As reported in a number of news outlets, a cable company was ordered to pay $7.37 billion—$7 billion of which represents punitive damages—following the murder of an 83-year-old woman at the hands of a former employee.
As outlined in the press release issued by the law firm representing the victim, the employee performed a service call in the woman’s home then returned a day later—despite being off duty—using a company van to visit the woman under the guise of performing another service call. Once he was caught stealing her credit cards, he then stabbed her to death (using a utility knife provided by the company) and used her cards on a spending spree.
The press release notes the company did not verify the former employee’s employment history, which he lied about prior to being hired. There were further red flags allegedly ignored by the company and his supervisors as well, including asking for assistance with his mental health and financial issues. Despite these warning signs, the company continued sending him into customers’ homes on service calls.
We often focus on criminal background checks in the context of negligent hiring claims and those remain an incredibly important due diligence tool for employers to utilize. This tragic event also spotlights that other forms of due diligence, such as employment verifications, can be important to leverage as well.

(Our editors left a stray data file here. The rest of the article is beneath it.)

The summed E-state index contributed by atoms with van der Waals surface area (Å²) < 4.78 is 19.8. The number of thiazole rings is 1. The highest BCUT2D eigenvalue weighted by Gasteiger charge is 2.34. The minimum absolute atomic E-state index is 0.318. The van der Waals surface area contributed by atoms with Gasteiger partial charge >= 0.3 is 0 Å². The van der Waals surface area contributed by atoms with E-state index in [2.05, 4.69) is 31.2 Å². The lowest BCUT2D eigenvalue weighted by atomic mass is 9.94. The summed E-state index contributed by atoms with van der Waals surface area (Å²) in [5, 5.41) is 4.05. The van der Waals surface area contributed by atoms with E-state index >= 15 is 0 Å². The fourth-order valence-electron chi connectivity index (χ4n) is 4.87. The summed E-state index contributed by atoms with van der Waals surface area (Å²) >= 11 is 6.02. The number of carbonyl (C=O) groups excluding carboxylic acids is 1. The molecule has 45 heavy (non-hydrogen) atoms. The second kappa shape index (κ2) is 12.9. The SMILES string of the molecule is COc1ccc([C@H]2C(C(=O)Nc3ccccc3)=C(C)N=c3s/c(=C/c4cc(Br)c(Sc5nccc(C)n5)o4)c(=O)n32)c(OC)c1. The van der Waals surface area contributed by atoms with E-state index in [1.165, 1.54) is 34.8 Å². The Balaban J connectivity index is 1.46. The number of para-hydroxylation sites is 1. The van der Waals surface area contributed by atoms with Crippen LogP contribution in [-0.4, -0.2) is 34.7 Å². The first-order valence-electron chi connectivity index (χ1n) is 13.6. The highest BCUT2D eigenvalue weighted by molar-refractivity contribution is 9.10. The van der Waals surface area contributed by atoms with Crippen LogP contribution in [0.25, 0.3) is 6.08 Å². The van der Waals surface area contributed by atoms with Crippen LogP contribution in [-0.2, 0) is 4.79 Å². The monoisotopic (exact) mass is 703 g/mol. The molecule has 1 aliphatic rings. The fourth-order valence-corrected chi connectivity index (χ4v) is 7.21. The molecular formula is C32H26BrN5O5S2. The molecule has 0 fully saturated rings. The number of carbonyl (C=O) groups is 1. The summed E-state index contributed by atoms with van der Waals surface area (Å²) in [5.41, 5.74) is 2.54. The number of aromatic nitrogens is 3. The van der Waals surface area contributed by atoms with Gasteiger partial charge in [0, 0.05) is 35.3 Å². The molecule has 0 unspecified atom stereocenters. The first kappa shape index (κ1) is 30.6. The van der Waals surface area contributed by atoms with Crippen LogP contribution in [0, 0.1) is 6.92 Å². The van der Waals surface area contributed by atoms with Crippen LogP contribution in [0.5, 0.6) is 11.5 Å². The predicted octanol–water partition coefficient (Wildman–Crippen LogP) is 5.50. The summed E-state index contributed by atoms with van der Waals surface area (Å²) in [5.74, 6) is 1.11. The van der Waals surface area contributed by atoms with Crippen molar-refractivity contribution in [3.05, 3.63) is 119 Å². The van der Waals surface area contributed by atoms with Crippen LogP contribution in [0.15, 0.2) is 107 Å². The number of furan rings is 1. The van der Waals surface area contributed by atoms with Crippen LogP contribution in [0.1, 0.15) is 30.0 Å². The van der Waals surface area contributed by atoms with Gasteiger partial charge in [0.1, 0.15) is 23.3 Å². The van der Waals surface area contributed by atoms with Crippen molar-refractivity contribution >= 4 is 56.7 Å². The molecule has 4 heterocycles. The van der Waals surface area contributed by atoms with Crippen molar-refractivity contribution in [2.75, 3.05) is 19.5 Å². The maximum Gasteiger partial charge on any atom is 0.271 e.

Ultimately background checks became such a crucial part of the hiring process to protect the safety of consumers and the workplace. We encourage employers to routinely review their background check program, including the scope of the packages they may use. While a background check may not fully predict an individual’s future success in a role, it can provide a useful window into their past and whether they may be the right fit for that specific position.